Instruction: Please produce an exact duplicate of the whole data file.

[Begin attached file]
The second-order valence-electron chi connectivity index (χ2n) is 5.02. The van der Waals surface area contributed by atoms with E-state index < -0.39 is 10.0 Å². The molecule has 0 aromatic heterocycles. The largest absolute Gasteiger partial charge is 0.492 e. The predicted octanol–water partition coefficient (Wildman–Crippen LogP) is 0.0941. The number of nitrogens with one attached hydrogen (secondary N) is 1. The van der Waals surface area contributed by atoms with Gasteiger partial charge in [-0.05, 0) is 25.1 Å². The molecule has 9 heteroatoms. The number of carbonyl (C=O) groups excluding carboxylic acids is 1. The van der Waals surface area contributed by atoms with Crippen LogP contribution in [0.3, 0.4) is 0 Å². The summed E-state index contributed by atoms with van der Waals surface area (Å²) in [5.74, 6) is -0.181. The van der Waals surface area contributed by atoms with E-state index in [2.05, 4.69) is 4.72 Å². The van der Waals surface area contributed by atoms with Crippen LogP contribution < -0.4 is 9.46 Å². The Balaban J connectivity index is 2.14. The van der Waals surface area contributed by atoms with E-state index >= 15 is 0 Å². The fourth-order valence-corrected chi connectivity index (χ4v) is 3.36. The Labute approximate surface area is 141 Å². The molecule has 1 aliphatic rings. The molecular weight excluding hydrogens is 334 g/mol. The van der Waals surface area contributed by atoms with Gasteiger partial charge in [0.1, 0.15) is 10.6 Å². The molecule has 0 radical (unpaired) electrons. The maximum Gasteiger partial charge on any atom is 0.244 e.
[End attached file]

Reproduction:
The second-order valence-electron chi connectivity index (χ2n) is 5.02. The van der Waals surface area contributed by atoms with E-state index < -0.39 is 10.0 Å². The molecule has 0 aromatic heterocycles. The largest absolute Gasteiger partial charge is 0.492 e. The predicted octanol–water partition coefficient (Wildman–Crippen LogP) is 0.0941. The number of nitrogens with one attached hydrogen (secondary N) is 1. The van der Waals surface area contributed by atoms with Gasteiger partial charge in [-0.05, 0) is 25.1 Å². The molecule has 9 heteroatoms. The number of carbonyl (C=O) groups excluding carboxylic acids is 1. The van der Waals surface area contributed by atoms with Crippen LogP contribution in [0.3, 0.4) is 0 Å². The summed E-state index contributed by atoms with van der Waals surface area (Å²) in [5.74, 6) is -0.181. The van der Waals surface area contributed by atoms with E-state index in [2.05, 4.69) is 4.72 Å². The van der Waals surface area contributed by atoms with Crippen LogP contribution < -0.4 is 9.46 Å². The Balaban J connectivity index is 2.14. The van der Waals surface area contributed by atoms with E-state index >= 15 is 0 Å². The fourth-order valence-corrected chi connectivity index (χ4v) is 3.36. The Labute approximate surface area is 141 Å². The molecule has 1 aliphatic rings. The molecular weight excluding hydrogens is 334 g/mol. The van der Waals surface area contributed by atoms with Gasteiger partial charge in [0.1, 0.15) is 10.6 Å². The molecule has 0 radical (unpaired) electrons. The maximum Gasteiger partial charge on any atom is 0.244 e.